The Royal Air Force (RAF) sent a jet scrambling in order to force two Russian bombers out of British air space. The bombers were seen off the coast of Scotland, when the RAF responded by sending a fighter jet and forcing them out of the air space. The Dutch also had to deal with a similar situation on Wednesday, when Russian bombers crossed over a half a mile into Dutch territory, forcing two military jets to force the bombers back out of the region. The British Ministry of Defense has also said that a ship has been sent to track a Russian military ship in the region to keep an eye on its movements.
Two Russian bombers which flew close to UK airspace have been chased away by an RAF jet fighter.
The aircraft, believed to be Tupolev Tu-95 Bears, were spotted off the coast of northeast Scotland.
They were turned away from Britain when a Typhoon fighter was scrambled from RAF Leuchars in Fife.
Aircrew stationed at the base are on standby to intercept unidentified aircraft at a moment’s notice.
Dutch fighter jets were also dispatched on Wednesday when the two Russian planes entered their airspace.
A pair of Dutch F-16 jets intercepted the Tu-95s at about 4pm after they strayed half a mile into the country’s territory.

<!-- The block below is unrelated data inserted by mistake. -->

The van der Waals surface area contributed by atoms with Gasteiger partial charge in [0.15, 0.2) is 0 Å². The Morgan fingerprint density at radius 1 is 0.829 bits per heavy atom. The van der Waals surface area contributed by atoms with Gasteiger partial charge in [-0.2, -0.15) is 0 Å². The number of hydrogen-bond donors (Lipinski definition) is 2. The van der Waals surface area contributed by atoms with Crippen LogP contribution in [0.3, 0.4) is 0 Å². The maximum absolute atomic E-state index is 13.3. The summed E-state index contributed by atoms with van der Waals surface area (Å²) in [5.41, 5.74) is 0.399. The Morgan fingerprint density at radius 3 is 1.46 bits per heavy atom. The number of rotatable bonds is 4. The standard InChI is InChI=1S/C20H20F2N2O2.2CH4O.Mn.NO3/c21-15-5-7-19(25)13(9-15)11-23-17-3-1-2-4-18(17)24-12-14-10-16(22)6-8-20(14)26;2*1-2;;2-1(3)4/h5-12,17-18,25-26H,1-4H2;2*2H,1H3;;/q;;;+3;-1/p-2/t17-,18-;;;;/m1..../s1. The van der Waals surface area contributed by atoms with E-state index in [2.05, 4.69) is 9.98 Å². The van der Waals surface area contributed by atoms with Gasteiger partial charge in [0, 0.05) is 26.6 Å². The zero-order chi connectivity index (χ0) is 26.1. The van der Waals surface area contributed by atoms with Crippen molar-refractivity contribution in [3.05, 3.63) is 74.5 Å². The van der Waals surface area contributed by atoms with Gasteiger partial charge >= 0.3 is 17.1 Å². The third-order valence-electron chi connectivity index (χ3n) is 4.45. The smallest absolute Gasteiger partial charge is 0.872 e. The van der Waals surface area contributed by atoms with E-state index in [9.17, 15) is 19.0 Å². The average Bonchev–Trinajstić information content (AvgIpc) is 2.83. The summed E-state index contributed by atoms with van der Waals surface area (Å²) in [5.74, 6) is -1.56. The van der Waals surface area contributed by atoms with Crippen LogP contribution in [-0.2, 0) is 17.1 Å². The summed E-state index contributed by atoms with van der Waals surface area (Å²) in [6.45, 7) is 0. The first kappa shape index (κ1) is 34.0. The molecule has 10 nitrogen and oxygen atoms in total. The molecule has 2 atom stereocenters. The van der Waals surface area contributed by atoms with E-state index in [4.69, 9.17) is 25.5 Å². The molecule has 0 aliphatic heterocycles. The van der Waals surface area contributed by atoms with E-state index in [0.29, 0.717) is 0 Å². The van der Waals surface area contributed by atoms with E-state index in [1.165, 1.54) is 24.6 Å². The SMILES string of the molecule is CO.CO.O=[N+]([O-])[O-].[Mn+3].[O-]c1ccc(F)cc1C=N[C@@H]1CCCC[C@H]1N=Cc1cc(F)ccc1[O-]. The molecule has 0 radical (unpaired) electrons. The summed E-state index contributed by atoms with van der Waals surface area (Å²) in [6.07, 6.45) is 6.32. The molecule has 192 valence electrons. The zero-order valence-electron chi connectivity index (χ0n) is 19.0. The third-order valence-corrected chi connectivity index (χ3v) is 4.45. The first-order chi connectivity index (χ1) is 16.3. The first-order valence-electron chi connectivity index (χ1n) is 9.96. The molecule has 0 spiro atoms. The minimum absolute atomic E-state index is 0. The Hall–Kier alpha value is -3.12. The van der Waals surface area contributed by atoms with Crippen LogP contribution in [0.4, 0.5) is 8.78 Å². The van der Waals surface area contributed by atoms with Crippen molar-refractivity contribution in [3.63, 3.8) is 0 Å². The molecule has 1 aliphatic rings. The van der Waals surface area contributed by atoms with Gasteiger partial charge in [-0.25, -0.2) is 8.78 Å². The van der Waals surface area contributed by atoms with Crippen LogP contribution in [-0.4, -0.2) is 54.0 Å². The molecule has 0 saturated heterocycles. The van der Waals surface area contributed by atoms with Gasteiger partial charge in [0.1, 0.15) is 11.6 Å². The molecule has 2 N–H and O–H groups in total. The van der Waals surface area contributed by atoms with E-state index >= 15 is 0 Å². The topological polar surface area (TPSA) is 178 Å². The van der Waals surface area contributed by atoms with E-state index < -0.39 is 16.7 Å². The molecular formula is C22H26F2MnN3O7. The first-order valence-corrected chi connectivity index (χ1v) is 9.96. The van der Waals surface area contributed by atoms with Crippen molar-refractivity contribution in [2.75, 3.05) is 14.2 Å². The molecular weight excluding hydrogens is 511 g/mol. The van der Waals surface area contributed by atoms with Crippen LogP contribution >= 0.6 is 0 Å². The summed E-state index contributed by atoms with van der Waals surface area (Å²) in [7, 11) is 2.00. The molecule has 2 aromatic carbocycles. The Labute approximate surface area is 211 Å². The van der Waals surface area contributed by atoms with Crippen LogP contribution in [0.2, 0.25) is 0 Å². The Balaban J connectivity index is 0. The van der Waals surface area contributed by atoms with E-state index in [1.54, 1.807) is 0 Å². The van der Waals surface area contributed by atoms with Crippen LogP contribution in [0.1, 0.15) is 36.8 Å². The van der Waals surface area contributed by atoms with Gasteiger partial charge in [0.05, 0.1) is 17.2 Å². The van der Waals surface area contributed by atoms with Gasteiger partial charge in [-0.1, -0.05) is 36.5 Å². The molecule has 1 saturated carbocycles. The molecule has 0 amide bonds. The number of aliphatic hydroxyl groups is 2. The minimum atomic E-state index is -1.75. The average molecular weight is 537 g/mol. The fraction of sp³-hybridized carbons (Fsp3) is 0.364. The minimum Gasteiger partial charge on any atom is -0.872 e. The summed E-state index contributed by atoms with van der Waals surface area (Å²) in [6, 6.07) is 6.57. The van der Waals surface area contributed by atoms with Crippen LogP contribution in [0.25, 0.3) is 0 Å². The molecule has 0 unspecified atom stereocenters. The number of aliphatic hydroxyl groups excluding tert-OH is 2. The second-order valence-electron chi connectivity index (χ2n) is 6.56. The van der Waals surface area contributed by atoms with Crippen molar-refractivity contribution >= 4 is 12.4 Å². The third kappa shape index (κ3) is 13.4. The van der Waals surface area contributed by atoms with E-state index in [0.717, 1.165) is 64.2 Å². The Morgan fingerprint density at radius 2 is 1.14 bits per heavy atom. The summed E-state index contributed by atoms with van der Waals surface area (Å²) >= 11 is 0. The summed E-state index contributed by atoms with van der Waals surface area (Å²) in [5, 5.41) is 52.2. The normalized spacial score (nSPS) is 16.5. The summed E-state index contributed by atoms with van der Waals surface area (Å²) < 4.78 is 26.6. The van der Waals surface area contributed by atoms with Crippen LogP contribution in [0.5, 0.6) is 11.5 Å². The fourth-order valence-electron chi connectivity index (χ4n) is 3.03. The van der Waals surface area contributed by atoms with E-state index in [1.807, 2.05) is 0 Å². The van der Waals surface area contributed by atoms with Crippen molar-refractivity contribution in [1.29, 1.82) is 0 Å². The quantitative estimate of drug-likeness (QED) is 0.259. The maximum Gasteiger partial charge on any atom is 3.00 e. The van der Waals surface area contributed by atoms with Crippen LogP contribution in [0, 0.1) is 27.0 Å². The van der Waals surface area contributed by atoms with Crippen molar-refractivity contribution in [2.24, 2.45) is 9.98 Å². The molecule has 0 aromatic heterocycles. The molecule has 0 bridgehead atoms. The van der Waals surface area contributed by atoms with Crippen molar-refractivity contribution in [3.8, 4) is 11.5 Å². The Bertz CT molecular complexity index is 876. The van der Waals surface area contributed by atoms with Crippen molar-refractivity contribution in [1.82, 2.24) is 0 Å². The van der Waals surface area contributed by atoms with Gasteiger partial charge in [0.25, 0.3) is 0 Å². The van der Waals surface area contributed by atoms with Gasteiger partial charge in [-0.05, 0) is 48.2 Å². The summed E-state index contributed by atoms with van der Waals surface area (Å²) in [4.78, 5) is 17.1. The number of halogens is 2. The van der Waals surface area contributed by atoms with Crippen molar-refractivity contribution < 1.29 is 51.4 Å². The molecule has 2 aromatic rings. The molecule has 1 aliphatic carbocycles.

The incidents come amid heightened international tensions over the situation in Ukraine, following the annexation of Crimea by Russia last month.
It also follows the arrival of a Russian warship, the Vice Admiral Kulakov, in waters off the coast of Britain.
A spokesman for the Ministry of Defence (MoD) said the vessel was met by the Royal Navy destroyer HMS Dragon, which is “keeping an eye” on the ship’s movement.
Sky’s Defence Correspondent Alistair Bunkall said foreign planes often fly close to UK airspace, with eight similar incidents reported in 2013.
“The RAF Typhoon is one of Britain’s quick reaction aircraft and would have gone up, made contact with the Russian planes and ensured they did not plan to fly into British airspace,” he said.
“These sorts of events happen quite regularly and that maybe surprising for some people.
“It’s all about testing defences and seeing exactly what your ‘enemy’ is capable of.”
The two Russian planes were escorted by the Typhoon, as well as military aircraft from the Netherlands and Denmark, until they flew off towards Scandinavia.
The aircraft – turboprop-powered bombers which also conduct airborne surveillance – have been in service for more than 50 years.
A spokesman for the Ministry of Defence said: “The Russian military aircraft remained in international airspace at all times and they are perfectly entitled to do so.
“Russian military flights have never entered UK sovereign airspace without authorisation.”